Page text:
WASHINGTON (AP) – A committee investigating the January 6 Capitol uprising served subpoenas to five more individuals on Monday, including former President Donald Trump’s ally Roger Stone and conspiracy theorist Alex Jones, as lawmakers deepened investigations into the rallies that preceded the deadly attack. …
The subpoenas include demands for documents and testimony from Stone and Jones, as well as three people accused of organizing and promoting two January 6 rallies.
“The special committee is looking for information about the rallies and the subsequent march to the Capitol, which has grown into a violent mob attacking the Capitol and threatening our democracy,” said Mississippi Rep. Benny Thompson, chairman of the Democratic Commission. “We need to know who organized, planned, paid for and received funds associated with these events, and what kind of connections the organizers had with officials in the White House and Congress.”
The subpoenas, issued on Monday, are the latest in a wide network that a House commission assembled in an attempt to investigate the deadly day when a group of Trump supporters, fueled by his false claims of a stolen election, brutally attacked police and broke into a building. Capitol to interrupt witnessing of Democrat Joe Biden’s victory.
The committee has already interviewed more than 150 people in government, social media and law enforcement, including some of Trump’s former aides who have collaborated. The group called over 20 witnesses to court, and most of them, including several partners who helped plan the massive Stop Theft rally on the morning of January 6, made it clear that they would cooperate.
Stone was found guilty in an investigation by Special Attorney Robert Mueller for Russia of lying to Congress about his attempts to gather inside information about Russia-hacked Democratic emails released by WikiLeaks ahead of the 2016 presidential election. Trump subsequently pardoned him.
The House agenda notes that Stone spoke at rallies the day before the Capitol uprising and used members of the far-right Oath Keepers group as personal guards while in Washington.
In a statement, Stone said he had yet to familiarize himself with the details of the agenda, but called any claims of his involvement that day “categorically false.”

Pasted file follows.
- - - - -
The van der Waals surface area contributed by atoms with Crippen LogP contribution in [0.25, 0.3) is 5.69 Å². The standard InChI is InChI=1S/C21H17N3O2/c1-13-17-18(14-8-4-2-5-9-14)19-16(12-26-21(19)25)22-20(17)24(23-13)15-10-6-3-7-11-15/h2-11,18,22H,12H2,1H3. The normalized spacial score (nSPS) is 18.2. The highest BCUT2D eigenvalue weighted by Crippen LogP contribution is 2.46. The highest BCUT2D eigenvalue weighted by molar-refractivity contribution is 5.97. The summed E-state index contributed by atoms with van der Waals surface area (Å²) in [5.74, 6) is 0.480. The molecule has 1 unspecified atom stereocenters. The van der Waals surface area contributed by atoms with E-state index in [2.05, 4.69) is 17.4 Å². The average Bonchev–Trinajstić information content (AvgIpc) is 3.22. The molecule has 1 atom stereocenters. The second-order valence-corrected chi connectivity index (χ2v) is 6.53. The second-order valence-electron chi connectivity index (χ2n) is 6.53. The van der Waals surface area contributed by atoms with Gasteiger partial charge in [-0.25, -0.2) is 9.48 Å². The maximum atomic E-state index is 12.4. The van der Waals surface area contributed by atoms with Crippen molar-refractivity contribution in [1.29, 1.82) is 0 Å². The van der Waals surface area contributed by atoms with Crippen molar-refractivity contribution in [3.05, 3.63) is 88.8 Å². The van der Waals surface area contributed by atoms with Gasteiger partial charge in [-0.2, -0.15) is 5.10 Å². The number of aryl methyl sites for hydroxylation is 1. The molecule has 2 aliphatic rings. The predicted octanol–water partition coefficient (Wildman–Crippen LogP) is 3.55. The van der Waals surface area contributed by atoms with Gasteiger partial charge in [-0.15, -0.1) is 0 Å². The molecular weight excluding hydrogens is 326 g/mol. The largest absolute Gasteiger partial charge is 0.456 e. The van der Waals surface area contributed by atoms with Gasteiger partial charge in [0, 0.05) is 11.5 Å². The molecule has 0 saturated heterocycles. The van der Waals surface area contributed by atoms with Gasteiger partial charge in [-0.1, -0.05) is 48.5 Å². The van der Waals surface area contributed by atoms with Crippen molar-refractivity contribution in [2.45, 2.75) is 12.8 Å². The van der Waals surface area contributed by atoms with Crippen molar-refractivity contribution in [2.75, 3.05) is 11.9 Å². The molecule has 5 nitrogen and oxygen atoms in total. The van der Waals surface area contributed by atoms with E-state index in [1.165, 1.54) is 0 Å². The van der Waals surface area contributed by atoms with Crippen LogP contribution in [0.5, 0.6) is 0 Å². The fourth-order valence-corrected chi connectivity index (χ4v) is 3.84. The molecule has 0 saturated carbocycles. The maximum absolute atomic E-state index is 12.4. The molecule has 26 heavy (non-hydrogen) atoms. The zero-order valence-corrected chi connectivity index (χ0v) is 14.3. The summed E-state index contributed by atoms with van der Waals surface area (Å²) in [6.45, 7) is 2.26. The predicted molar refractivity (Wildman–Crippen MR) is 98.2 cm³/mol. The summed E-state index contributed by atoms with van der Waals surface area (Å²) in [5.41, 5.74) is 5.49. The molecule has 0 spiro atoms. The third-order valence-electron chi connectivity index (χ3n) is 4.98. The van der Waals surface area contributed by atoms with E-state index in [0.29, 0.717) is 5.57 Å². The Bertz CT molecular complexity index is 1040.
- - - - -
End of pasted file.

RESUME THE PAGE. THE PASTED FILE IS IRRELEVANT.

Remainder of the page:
“I said over and over that I didn’t know in advance about the events that took place in the Capitol that day,” said the conservative provocateur. “After the summons is served and after my lawyer has reviewed the requests, I will decide how I will proceed.”
The House Commission also wants to hear from Jones, where Thompson said the conspiracy theorist and radio host helped organize the January 6 Ellipse rally that preceded the uprising. Thompson’s letter says Jones has repeatedly promoted Trump’s allegations of election fraud, urged his listeners to come to Washington for a rally, and walked from Ellipse to the Capitol. Thompson also wrote that Jones “made statements implying that you were aware of President Trump’s plans for the rally.”
A lawyer who previously represented Jones did not immediately respond to a request for comment.
The other three subpoenas were issued to Dustin Stockton, Jennifer Lawrence, and Taylor Budovich for their alleged involvement in promoting and organizing a series of rallies following the 2020 presidential election that contributed to the spread of false information regarding election results, including the Ellipse rally that preceded the presidential election. violent attack on the Capitol.
Stockton and Lawrence were key leaders of the Stop Theft movement after the elections and helped organize the January 6 rally in advance of the Capitol attack. The couple said they planned to testify and hand over the documents requested by the committee.
Both denied violence. Stockton said that he had previously approached the committee voluntarily asking for cooperation.
“We were shocked and terrified by what happened on the 6th,” Lawrence told The Associated Press on Monday. “We need to figure out what really happened so that we can move forward as a country.”
Budovich, who is now Trump’s top spokesman, did not immediately respond to requests for comment.
The election results were confirmed by government officials and upheld by the court. Trump’s Attorney General William Barr, with the help of the Justice Department, found no evidence of widespread fraud to disprove the results.
The committee is seeking information from Stockton and his fiancée Lawrence, who they say were involved in organizing some of the rallies. The committee argues that Stockton was so concerned that the rally at Ellipse could lead to “possible danger” that it brought those concerns to White House chief of staff Mark Meadows.
The commission has already demanded documents and testimony from several other Trump advisers – some cooperated and some did not. Steve Bannon, a longtime Trump ally, was indicted on two counts of criminal contempt of Congress on November 12 after he withdrew a House committee agenda. The committee gives Meadows more time to comply with the subpoena before the committee moves forward with a contempt vote.
Associated Press contributors Eric Tucker and Nomaan Merchant of Washington and Jill Colvin of New York contributed to this report.